Dell is aiming to market the Dell Latitude 2100 at students and schoolchildren - and the 2100 certainly looks like it's built for that group. The spine of the netbook (the outside back of the battery) has a little plastic strip for personalising the machine. It comes in a number of candy colours. And it's rubberised.

Being purpose-built for education, these portables need to be relatively kid-proof, if not bulletproof (hey, children do have a habit of breaking things). So how does Dell intend to target the education market? Start with the Dell Latitude 2100's textured, rubberised casing. However, while the coating does resemble that of a playground ball, you shouldn't go kicking this thing around. "Ruggedised" doesn't exactly mean rugged.

Another trick to targeting the market is making sure that the kids are paying attention in class, and having a fully functional netbook in front of them is only asking for trouble. At the top centre of the Dell Latitude 2100's lid is a strip light. It's an indicator for network activity - supposedly ideal for when a student starts drifting off in class and tries going online when he or she shouldn't.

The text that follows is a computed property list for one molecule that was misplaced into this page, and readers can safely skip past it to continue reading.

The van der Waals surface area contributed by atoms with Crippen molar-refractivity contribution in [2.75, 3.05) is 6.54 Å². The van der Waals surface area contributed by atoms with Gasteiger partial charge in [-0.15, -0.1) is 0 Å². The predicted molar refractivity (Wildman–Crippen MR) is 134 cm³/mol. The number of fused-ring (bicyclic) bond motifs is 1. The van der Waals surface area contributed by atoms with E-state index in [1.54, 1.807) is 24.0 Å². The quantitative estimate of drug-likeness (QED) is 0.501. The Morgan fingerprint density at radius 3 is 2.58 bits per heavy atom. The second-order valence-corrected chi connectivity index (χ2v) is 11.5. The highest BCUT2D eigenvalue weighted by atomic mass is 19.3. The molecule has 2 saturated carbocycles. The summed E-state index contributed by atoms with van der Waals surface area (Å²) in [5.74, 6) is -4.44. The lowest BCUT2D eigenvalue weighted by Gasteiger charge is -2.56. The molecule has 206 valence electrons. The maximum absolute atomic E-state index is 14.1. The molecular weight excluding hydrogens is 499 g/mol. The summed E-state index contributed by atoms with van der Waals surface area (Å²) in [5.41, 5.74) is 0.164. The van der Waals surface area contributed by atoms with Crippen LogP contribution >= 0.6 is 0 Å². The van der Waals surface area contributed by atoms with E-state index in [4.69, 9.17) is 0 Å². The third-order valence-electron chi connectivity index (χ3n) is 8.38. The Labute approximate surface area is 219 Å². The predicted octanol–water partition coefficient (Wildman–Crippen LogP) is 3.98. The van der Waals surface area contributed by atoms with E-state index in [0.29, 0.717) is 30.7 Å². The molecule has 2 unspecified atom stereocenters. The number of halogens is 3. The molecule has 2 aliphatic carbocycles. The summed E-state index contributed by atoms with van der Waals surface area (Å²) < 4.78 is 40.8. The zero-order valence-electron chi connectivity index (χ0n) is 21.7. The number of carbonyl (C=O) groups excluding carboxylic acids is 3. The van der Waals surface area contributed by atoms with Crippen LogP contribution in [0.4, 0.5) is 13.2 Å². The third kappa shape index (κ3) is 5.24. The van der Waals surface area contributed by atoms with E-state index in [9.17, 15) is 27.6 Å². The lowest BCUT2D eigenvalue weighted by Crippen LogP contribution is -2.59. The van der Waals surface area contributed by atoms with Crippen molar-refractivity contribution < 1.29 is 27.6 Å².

But for now, at least, the Dell Latitude 2100 won't start flashing or anything if the young user tries entering the internet's "red light" district. Dell is tinkering with the idea of specific colours and flashing patterns to help indicate what the child is doing, but at the moment it's just a basic light.

A simple resistor, one-point touchscreen (with a 1024 by 576 native resolution) is meant to cater to easy browsing, but a plain old screen is also available with the Dell Latitude 2100.

Kids also have a habit of making a mess. You can clean the Dell Latitude 2100's screen, according to Dell, by regular means (don't grab a sponge or dunk it in a bucket, though), and an antimicrobial keyboard option helps prevent the spread of germs.

Otherwise, underneath the childish exterior is a fairly typical netbook. The basic Dell Latitude 2100 sports the Intel 1.6GHz Atom N270 CPU, 512MB of RAM, a 16GB solid-state drive, and your choice of Windows Vista Home Basic (for the foolhardy), Windows XP, or the Ubuntu flavour of Linux. It also offers options such as a webcam, upgrading to 802.11n, and Bluetooth. (An optical drive is, of course, an external option.)

The Dell Latitude 2100 netbook weighs approximately 1.32kg and measures 265x187x22.5-39.9mm. And if you don't want your kids lugging that around, Dell proposes a solution for your school: a custom-designed computer carrying cart to slot-load and store 24 netbooks. It automatically plugs into charging and networking slots. In one nice touch, Dell builds a wireless router and switch right into the cart.

You probably don't have to manage a school, of course - just one or a few kids. Dell is selling the new Latitudes individually starting at £298 with Ubuntu Linux, a 16GB solid-state drive, and a three-cell battery.


The child-oriented Dell Latitude 2100 netbook is certainly a neat idea and is decently executed, but is it rugged enough to rise to the occasion?